Last call for bugler who played taps

2013-01-13T00:00:00Z Last call for bugler who played tapsPhil Luciano (Peoria) Journal Star nwitimes.com
January 13, 2013 12:00 am  • 

PEORIA, Ill. | Who plays taps when the bugler dies?

That's a tough question in the wake of the death of Ron Allgaier, 63, a fixture at thousands of military funerals for almost a half-century. The Peoria man's recent passing leaves a huge void amid an already endangered species, a bugler who plays taps at veterans' grave sites.

"He was our go-to guy," said Gary Dieters, owner of Deiters Funeral Home & Crematory, which has locations in East Peoria and Washington. "He'd stand out there if it was 10 degrees out. We'd show up, and he'd already be there."

Echoing that gratitude was Bill Craig, secretary for American Legion Peoria Post 2.

"That good son-of-gun, I've known him for years," said Craig, 85. "I called on him 10-hundred-million times, and he came out every time."

The Peoria native got his start with the trumpet as part of marching band at Limestone Community High School. One day in 1964, his trumpet got the freshman called into the principal's office.

"He thought he was in trouble," said son Ryan Allgaier, 31, of East Peoria.

Instead, the principal had a desperate request: a veteran's group needed a bugler to play taps at an upcoming funeral, but could find no one available. So, the call went out to area schools, looking for a sub among band students.

Allgaier had never tried a bugle — a horn with no valves; you just blow — but said he'd give it a go on his trumpet. After some fast practice, the teen delivered 24 perfect notes that day, then decided to keep at it.

He began playing taps at military services throughout the Tri-Counties.

At Bradley University, he blew trumpet in the jazz band. And for decades at Redeemer Lutheran Church in Peoria — where he also served as an elder, liturgist and teacher — he often played trumpet during services.

But he always held a special place for the simple, mournful dirge of taps.

"It'll penetrate right through your bones," he once said. "I think it is not a closure of things, but it is a song of dignity, to reflect upon a person's service. It's a thank-you for the family, for a job well done."

Though Allgaier never served in the military, he felt a dedication to the fallen.

"He just felt the need to honor the veterans," his son said. "He was just so impressed that people would risk their lives for their country."

Over the years, he'd play for events with veterans groups, the Peoria Police Department and the Peoria County Sheriff's Office. Meantime, he'd appear at about 50 funerals a year, the hardest being police farewells. Allgaier once recalled a particular funeral for an officer killed in action: "I came very close to breaking down when I saw his young son salute his father as I started to play."

To allow his heavy bugling schedule, Allgaier often took vacation time from his job at Caterpillar Inc. But the company was also accommodating, letting him take off with little notice or take long lunches.

"I was totally amazed at his time dedication," said Becky Weber, one of the very few other funeral buglers in the area. "It's not like you buzz out there and play taps. It's a two-hour commitment."

Like Allgaier, the 52-year-old Metamora woman became in high demand in recent years. Since 2000, U.S. protocol has required at least two uniformed service members to be present when military honors are requested at the funerals of honorably discharged veterans. They must fold and present the flag, and taps must be played. If no bugler is available, the service personnel must play a recording, sometimes via a bugle programmed to play taps.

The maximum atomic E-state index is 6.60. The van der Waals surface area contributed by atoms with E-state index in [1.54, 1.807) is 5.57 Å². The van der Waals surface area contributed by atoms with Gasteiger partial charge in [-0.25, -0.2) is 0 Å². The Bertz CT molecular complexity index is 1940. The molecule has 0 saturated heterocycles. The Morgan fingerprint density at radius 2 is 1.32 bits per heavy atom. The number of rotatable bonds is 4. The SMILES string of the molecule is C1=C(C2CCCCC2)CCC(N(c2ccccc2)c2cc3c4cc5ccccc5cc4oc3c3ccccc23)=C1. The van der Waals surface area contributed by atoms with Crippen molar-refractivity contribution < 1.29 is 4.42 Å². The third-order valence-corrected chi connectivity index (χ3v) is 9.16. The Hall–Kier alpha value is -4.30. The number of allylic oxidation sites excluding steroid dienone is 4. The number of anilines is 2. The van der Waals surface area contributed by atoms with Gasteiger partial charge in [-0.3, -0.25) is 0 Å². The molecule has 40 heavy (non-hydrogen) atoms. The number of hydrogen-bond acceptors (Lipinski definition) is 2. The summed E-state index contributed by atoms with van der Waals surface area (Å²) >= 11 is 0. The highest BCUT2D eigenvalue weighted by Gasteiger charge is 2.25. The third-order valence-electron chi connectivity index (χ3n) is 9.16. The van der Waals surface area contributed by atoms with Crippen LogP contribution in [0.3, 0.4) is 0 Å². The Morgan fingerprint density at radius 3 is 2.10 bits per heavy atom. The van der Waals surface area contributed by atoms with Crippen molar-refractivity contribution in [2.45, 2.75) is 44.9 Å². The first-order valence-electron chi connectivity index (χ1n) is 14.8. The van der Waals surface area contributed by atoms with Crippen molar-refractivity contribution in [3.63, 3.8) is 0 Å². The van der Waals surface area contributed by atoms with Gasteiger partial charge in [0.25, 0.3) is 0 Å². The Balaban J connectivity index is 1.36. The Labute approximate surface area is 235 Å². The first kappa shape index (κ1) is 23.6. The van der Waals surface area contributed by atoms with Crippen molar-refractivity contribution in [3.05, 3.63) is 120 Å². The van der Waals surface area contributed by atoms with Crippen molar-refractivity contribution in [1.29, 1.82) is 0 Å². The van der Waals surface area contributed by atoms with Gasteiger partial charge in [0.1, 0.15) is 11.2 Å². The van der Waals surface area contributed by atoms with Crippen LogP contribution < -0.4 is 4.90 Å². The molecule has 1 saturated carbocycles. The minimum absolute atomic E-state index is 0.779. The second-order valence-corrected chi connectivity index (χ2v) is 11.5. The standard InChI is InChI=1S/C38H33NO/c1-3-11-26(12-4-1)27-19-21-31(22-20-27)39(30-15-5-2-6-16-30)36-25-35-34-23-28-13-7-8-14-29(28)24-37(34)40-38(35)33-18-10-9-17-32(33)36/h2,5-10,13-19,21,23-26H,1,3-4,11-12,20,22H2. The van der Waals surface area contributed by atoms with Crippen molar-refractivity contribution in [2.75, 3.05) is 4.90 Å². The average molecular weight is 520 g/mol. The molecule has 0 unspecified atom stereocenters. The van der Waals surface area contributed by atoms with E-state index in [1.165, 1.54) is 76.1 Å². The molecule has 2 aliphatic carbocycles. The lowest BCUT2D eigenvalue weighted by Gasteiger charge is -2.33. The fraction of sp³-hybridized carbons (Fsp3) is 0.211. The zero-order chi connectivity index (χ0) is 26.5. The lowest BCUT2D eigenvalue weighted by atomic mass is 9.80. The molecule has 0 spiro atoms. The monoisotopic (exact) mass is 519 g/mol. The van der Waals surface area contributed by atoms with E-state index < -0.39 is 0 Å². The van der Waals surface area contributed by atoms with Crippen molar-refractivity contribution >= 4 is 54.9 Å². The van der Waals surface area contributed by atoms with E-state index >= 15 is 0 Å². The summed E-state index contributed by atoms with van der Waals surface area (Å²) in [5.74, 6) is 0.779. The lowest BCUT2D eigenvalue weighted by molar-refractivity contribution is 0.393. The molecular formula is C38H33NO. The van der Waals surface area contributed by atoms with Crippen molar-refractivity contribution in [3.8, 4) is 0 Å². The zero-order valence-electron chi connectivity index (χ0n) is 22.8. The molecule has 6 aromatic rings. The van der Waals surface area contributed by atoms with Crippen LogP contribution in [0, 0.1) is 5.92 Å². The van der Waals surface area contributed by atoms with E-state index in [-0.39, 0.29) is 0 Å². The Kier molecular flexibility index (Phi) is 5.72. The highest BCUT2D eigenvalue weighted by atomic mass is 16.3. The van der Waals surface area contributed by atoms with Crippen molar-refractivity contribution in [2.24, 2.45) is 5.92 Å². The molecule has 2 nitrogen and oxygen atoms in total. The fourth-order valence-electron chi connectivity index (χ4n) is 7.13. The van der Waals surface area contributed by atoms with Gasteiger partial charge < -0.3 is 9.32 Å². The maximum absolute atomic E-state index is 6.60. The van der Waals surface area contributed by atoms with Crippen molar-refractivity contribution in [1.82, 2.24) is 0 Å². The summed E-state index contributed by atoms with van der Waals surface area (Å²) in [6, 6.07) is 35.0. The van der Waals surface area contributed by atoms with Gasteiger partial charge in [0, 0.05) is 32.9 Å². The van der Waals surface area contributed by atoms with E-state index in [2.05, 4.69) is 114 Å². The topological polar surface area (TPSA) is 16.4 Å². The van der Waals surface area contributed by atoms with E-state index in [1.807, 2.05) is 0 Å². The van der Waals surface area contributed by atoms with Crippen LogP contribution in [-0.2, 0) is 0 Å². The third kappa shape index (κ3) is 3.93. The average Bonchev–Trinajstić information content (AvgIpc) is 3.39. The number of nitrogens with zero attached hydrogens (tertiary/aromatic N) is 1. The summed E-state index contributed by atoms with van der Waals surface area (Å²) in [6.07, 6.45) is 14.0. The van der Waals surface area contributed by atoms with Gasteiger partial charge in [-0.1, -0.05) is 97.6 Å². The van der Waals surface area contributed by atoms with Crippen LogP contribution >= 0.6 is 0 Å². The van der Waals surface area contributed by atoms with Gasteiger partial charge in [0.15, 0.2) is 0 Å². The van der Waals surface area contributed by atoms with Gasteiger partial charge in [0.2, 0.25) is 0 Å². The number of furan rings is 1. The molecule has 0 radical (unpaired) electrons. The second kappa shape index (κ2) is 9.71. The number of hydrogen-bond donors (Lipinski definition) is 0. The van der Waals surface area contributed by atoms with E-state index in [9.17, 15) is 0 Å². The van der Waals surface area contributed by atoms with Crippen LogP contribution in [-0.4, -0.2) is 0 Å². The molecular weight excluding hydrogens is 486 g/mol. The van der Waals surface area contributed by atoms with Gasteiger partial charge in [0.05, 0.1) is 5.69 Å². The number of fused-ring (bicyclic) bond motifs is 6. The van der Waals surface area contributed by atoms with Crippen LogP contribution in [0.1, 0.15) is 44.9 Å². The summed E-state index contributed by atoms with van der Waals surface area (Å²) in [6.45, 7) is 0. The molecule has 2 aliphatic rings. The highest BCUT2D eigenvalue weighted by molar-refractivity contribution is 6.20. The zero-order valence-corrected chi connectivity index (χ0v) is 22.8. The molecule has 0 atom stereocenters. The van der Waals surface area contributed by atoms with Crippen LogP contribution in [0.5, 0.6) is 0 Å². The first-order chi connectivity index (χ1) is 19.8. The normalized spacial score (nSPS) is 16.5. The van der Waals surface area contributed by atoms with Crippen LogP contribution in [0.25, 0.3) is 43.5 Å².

But Weber said survivors much more appreciate the live rendition.

"Their families are so grateful that you've taken the time to do it," she said. "It means so much."

On several occasions, she and Allgaier appeared at the same funeral. They played taps as an echo, with Weber on lead and Allgaier following a beat later, the notes resounding eerily as if far away.

"It was just so awesome," she said.

In February, Allgaier — a widower and father of two — married Carolyn Brown. About the same time, he was diagnosed with melanoma. Still, he soldiered on with his bugling, playing at the Memorial Day ceremony on Peoria's riverfront. He played a pair of veterans' funerals in late November.

"The last one, he really struggled, because he had lost so much strength," his son said.

After 40 years at Cat, the last as a packaging analyst, he retired in mid-December. Shortly thereafter, his health nose-dived. He died Jan. 4.

Said trumpeter Weber, "It is a huge loss for the Peoria area."

Agreeing is Deiters, owner of the eponymous funeral homes. He doubts he'll be able to find a replacement of Allgaier's skill and dedication — or any replacement at all.

As if to underscore that need Monday, the Legion's Craig ceaselessly worked phones to find a bugler for Allgaier's funeral Tuesday morning. He called around to schools — the same way Allgaier got his start five decades ago. He eventually found a replacement amid his Legion ranks: Donald Kelly, a World War II Navy vet with little training in music but an enthusiasm to try the bugle — just for Allgaier.

And though taps is usually reserved for veterans' farewells, Craig says it well suits the final goodbye to Ron Allgaier.

"He sure as heck always helped us," Craig said. "I consider him one of us."

Copyright 2014 nwitimes.com. All rights reserved. This material may not be published, broadcast, rewritten or redistributed.

Follow The Times

Latest Local Offers

Featured Businesses

Poll

Loading…

Who should become the Democratic nominee for Porter County sheriff?

View Results